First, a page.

A Tantalising Glimpse of Invisibility

The other night, when I was preparing to head bed-wards, I got a bit of a fright as I opened my bedroom door. No, it wasn’t my reflection in the full-length mirror on the opposite wall, though I will confess that has caused more than one or two startling moments in my life. No, something fluttered. And no, it was not my heart, though that happened too, but, as it settled on the dark green carpet, I caught a tantalising glimpse of invisibility.

There are butterflies ~ I know because I’ve seen them in the butterfly farm, or almost seen them anyway ~ and they are transparent, translucent and iridescent. They are called Glasswing Butterflies and they are stunningly beautiful. And here was one in my house, resting on my hall carpet.

glasswing+butterfly+1

Photo: Flickr User: thefost

Now, here is where a small confession is necessary. I’m rather nervous of things that flutter ~ funnily enough, not when they are in their own habitat so much as when they are in mine. So, although I desperately wanted to study it up close, I was afraid to get up close. I retreated back into my bedroom with all decent haste when the beautiful creature first fluttered before me, and was now faced with the problem of catching a second glimpse, never mind a study opportunity. Opening the bedroom door with all due caution, I saw that it was still there, still resting, still beautiful. What to do?

Retreating once more behind the safety of my bedroom door ~ I know, I know, what was it going to do to me? Maul me? ~ I had a brainwave. Well, a brain flutter at any rate. I had a largish, clear plastic jar in my drawer. It used to contain night cream, but guessing the jar might come in useful sometime (like now) I had washed it out once empty and kept it.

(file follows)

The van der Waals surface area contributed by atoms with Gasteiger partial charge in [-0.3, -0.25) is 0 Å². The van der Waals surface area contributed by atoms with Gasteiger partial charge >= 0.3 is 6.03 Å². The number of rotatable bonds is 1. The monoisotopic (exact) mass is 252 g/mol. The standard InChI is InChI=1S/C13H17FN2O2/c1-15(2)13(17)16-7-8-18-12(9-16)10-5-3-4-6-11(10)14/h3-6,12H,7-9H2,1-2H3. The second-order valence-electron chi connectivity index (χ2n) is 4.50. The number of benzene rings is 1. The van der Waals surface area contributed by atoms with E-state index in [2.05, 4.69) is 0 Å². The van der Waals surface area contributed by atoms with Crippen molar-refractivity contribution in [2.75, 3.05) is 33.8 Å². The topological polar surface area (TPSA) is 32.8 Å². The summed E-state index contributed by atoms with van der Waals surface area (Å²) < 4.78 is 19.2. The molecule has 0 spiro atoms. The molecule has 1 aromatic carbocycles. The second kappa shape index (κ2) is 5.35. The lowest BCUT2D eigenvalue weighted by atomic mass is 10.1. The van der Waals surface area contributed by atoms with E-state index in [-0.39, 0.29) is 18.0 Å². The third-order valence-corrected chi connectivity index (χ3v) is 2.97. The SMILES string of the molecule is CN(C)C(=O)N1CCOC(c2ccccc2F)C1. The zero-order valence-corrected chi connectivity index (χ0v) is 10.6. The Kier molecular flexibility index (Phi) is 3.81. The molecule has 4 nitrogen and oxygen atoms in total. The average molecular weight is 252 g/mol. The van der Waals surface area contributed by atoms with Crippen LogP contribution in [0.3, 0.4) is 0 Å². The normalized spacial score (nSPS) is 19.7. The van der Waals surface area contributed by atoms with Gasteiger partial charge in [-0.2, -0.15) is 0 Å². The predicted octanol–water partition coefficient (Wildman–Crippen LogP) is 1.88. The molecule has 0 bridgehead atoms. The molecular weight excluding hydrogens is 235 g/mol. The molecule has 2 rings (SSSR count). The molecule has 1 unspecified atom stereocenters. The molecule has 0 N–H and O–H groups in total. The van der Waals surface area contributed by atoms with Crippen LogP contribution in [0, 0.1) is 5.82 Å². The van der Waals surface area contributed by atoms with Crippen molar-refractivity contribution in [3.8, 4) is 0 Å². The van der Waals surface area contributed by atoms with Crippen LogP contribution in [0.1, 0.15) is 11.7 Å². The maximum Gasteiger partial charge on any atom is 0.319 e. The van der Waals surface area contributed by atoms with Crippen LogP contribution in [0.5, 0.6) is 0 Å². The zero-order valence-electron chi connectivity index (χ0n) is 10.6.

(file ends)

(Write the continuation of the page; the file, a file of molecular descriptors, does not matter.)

Taking the bottom bit ~ yes, I remembered to take the lid off ~ I once more sneaked up on the resting butterfly, and after one or two abortive attempts due to unreasoning terror, I clapped the jar over the Glasswing Butterfly.

Greta-oto-Glasswing

Photo:  David Tiller

Now what?

Remember, if you will, that I am afraid nervous of things that flutter in my home, so it was going to be tricky. Trouble is, I’m also half-blind somewhat short-sighted, so to be able to study this beautiful creature properly without getting down to recline beside it, I needed it raised to my work station.

Dilemma.

If I tried to slip the piece of card I held in my shaking hand under the jar and contents, the likelihood was I’d fumble it and let the butterfly loose to do what it does best ~ flutter.

Solution.

Call long-suffering man about the house, my hubby.

Obliging as ever, hubby came upstairs and slipped the card underneath jar and contents ~ at least we thought he’d managed to do so, but on examination, he declared there was nothing in the jar. Next thing to remember: hubby is also somewhat sight impaired, at least for close work.

‘There’s nothing here,’ he said, holding the jar up to the light.

‘It may look like that,’ I replied, but it’s a glasswing, so you won’t be able to see it without your reading glasses.’

‘What d’you want me to do now then?’